Quick Reference

Time Period:
Prior to 1927

Herbert Keach Farm
Avery Road, Buckland, MA

Oil on Canvas



Originally 40 x 50
cut down to 24 x 36.

Springfield Art League, 1927
Springfield Art League, 1933
Myles Standish Hotel, Boston, 1944

Still in the Woodward estate.

Widely exhibited in the early 1920's.
Still unsold at time of RSW's death.


This early painting deteriorated badly and paint was flecking off over large areas at the bottom. After RSW's death the painting was re-stretched onto a smaller stretcher frame and is now a 24 x 36.

Related Links

Featured Artwork: When Drifts Melt Fast

RSW's Diary Comments

"Painted prior to 1930. A large sugaring picture, hemlock and maple woods, a steep straggly hillside in the foreground, a team of horses drawing a red gathering tub down a rutted wood road in the upper middle distance. Red sap buckets, of course, scattered among the trees, lingering snow drifts here and there. Shown at the  National Academy in N. Y. in...then at the Annual Exhibition of the Springfield Art League (Mass.) where it was awarded in...This canvas hung several seasons in Miss Alice Brown's Sweetheart Tea House.  A very impressive canvas, but never sold (1947)" 

Comments on the back of a sepia print:

"Painted in H. L. Keach's sugar orchard in Buckland. The drawing of the trees is remarkable."

"Awarded First Landscape Prize in 1927, Springfield Art League Exhibition, Springfield, Mass."..

Additional Notes

Springfield Union Nov. 12, 1927
A clipping of The Springfield Union
article transcribed to the left.

Right: The Springfield Union, November 12, 1927

Article Summary: Announcement of the opening of Springfield Art League's ninth special exhibition of oil paints. The article also list the show's prize winners, including RSW who won $100 prize for best landscape.

When your cursor changes to this symbol, the image can be enlarged simply by clicking on it.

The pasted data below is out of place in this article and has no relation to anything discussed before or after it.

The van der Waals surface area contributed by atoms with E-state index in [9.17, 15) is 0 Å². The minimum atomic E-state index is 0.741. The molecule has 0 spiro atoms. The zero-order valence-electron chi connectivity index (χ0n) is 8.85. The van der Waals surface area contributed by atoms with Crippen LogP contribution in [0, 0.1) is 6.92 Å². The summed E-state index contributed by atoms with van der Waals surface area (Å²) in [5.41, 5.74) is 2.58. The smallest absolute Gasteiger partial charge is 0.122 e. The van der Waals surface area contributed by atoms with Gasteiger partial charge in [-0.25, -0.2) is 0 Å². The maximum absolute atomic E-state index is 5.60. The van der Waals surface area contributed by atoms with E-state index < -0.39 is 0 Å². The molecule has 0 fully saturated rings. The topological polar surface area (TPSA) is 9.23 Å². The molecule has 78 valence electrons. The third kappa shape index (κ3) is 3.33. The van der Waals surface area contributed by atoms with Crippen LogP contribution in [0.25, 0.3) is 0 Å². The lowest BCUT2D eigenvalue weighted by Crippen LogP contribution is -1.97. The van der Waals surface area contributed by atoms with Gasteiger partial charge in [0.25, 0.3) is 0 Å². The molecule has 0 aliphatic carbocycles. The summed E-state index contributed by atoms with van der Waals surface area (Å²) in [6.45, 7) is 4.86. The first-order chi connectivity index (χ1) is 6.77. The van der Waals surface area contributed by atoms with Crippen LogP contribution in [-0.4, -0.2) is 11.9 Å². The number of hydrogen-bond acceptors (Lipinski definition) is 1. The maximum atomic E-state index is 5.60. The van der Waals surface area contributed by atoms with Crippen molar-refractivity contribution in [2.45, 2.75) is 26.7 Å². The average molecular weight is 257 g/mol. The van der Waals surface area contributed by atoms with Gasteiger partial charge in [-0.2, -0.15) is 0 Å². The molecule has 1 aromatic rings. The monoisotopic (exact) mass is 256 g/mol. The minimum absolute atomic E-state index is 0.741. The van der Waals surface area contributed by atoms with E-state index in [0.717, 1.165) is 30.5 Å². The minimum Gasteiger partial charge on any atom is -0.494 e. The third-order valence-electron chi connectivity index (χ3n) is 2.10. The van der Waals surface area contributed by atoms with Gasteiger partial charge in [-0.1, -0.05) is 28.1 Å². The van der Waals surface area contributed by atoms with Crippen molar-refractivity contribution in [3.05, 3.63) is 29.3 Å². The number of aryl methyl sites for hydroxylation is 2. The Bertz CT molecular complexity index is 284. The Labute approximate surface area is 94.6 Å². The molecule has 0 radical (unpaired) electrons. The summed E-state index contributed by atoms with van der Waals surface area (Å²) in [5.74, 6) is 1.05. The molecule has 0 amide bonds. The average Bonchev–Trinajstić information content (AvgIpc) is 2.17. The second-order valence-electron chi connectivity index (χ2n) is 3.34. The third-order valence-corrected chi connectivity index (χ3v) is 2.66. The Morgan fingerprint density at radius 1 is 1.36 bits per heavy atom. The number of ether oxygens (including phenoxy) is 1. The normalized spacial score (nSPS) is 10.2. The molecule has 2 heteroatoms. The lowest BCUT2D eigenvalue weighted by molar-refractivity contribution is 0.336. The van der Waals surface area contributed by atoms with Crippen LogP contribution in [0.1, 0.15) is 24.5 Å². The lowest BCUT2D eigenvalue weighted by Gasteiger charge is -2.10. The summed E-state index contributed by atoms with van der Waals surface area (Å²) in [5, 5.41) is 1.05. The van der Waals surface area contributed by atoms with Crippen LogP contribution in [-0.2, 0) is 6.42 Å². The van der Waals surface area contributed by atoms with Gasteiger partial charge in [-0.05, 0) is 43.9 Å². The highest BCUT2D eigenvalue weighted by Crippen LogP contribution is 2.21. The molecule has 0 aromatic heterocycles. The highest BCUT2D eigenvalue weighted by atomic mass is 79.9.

Below: The Springfield Union, Date Unknown

Springfield Union Nov. 12, 1927
A clipping of The Springfield Union article,
reviewer and date are unknown

Excerpt: The Springfield Union, Date Unknown

"Here is a New England scene distilled to its poetical essence in color and light, a thawing muddy wood road, snow filled to the ruts, the bare maple trees each flaunting a scarlet sap bucket and yonder in the distance the plodding team and rough wagon with the driver who has been collecting the sap. The creation of still, sparkling cold with no medium but paint, is achievement enough. One detailed comment I cannot forbear, the drawing of the trees is remarkable. With full light upon the bare trunks and leaden sky behind them they have been almost outlined in black and the further emphasis this gives the light upon them as well as the way it makes them live is surprising.   Mr. Woodward seems to have identified  himself in spirit with his trees.:"

This piece is related to both Sap Gathering and Gathering Sap, as seen below. This was something Woodward would do fairly often when an artwork was well praised and in demand. In some instances, he would even name them the same but not in this case.

Excerpt: B. K. , June 23, 1928

".....perhaps the most splendid of the entire lot is, however, done on a sunless day---a gloriously brilliant hillside, presumably in Vermont, of which one remembers best bluest sky and bright red buckets on the sugar maples.  This is Robert Strong Woodward's When Drifts Melt Fast.  It won a prize from the Springfield Art League and it is easy to see why....."

Excerpt: Boston Globe, May, 1929 by A. J. Philpott

"It is no wonder that the big picture, When Drifts Melt Fast, took first prize at the Springfield Art League Show a few years ago.   For that is a notable picture, not only in the virile manner  in which it is painted, but in the whole character of the composition...."

Excerpt: Flora White, Heath, June 3, 1931

"A brilliant work, full of the vitality and rhythm of spring surgings, red buckets on gray trunks, horses in the distance dragging their load of gathered sap - sunshine, promise, flickering through the leafless branches - but the inner meaning of the scene is conveyed in the deep irregular ruts of the foreground which the load has left in its trail."